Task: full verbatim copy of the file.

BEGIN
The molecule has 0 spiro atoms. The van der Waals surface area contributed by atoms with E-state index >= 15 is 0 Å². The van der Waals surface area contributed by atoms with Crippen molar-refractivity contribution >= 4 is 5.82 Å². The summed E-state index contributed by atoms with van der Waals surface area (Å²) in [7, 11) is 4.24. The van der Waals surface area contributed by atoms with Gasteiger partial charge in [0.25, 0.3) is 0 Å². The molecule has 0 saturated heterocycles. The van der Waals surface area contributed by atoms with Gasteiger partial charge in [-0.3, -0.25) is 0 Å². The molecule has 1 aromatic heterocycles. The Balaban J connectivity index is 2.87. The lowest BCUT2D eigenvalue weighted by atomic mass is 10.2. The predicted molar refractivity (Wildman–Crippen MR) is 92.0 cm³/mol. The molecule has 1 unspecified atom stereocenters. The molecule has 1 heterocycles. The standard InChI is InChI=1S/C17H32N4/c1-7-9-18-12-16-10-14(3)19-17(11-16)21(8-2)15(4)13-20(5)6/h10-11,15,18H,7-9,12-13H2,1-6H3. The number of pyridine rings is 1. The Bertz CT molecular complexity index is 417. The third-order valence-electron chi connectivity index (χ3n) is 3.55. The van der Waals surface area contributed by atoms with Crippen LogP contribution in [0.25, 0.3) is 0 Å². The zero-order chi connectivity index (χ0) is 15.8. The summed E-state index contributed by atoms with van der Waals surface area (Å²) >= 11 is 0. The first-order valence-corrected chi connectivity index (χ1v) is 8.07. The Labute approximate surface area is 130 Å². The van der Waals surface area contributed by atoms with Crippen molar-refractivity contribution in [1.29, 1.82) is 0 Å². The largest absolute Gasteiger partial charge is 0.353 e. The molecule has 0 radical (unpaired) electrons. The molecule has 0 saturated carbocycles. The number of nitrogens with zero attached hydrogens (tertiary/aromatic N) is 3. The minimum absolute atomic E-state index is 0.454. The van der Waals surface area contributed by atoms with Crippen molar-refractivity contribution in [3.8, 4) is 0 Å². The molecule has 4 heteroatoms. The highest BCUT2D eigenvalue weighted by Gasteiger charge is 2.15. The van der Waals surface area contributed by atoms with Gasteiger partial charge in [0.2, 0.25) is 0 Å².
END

The molecule has 0 spiro atoms. The van der Waals surface area contributed by atoms with E-state index >= 15 is 0 Å². The van der Waals surface area contributed by atoms with Crippen molar-refractivity contribution >= 4 is 5.82 Å². The summed E-state index contributed by atoms with van der Waals surface area (Å²) in [7, 11) is 4.24. The van der Waals surface area contributed by atoms with Gasteiger partial charge in [0.25, 0.3) is 0 Å². The molecule has 0 saturated heterocycles. The van der Waals surface area contributed by atoms with Gasteiger partial charge in [-0.3, -0.25) is 0 Å². The molecule has 1 aromatic heterocycles. The Balaban J connectivity index is 2.87. The lowest BCUT2D eigenvalue weighted by atomic mass is 10.2. The predicted molar refractivity (Wildman–Crippen MR) is 92.0 cm³/mol. The molecule has 1 unspecified atom stereocenters. The molecule has 1 heterocycles. The standard InChI is InChI=1S/C17H32N4/c1-7-9-18-12-16-10-14(3)19-17(11-16)21(8-2)15(4)13-20(5)6/h10-11,15,18H,7-9,12-13H2,1-6H3. The number of pyridine rings is 1. The Bertz CT molecular complexity index is 417. The third-order valence-electron chi connectivity index (χ3n) is 3.55. The van der Waals surface area contributed by atoms with Crippen LogP contribution in [0.25, 0.3) is 0 Å². The zero-order chi connectivity index (χ0) is 15.8. The summed E-state index contributed by atoms with van der Waals surface area (Å²) >= 11 is 0. The first-order valence-corrected chi connectivity index (χ1v) is 8.07. The Labute approximate surface area is 130 Å². The van der Waals surface area contributed by atoms with Crippen molar-refractivity contribution in [1.29, 1.82) is 0 Å². The largest absolute Gasteiger partial charge is 0.353 e. The molecule has 0 radical (unpaired) electrons. The molecule has 0 saturated carbocycles. The number of nitrogens with zero attached hydrogens (tertiary/aromatic N) is 3. The minimum absolute atomic E-state index is 0.454. The van der Waals surface area contributed by atoms with Crippen molar-refractivity contribution in [3.8, 4) is 0 Å². The molecule has 4 heteroatoms. The highest BCUT2D eigenvalue weighted by Gasteiger charge is 2.15. The van der Waals surface area contributed by atoms with Gasteiger partial charge in [0.2, 0.25) is 0 Å².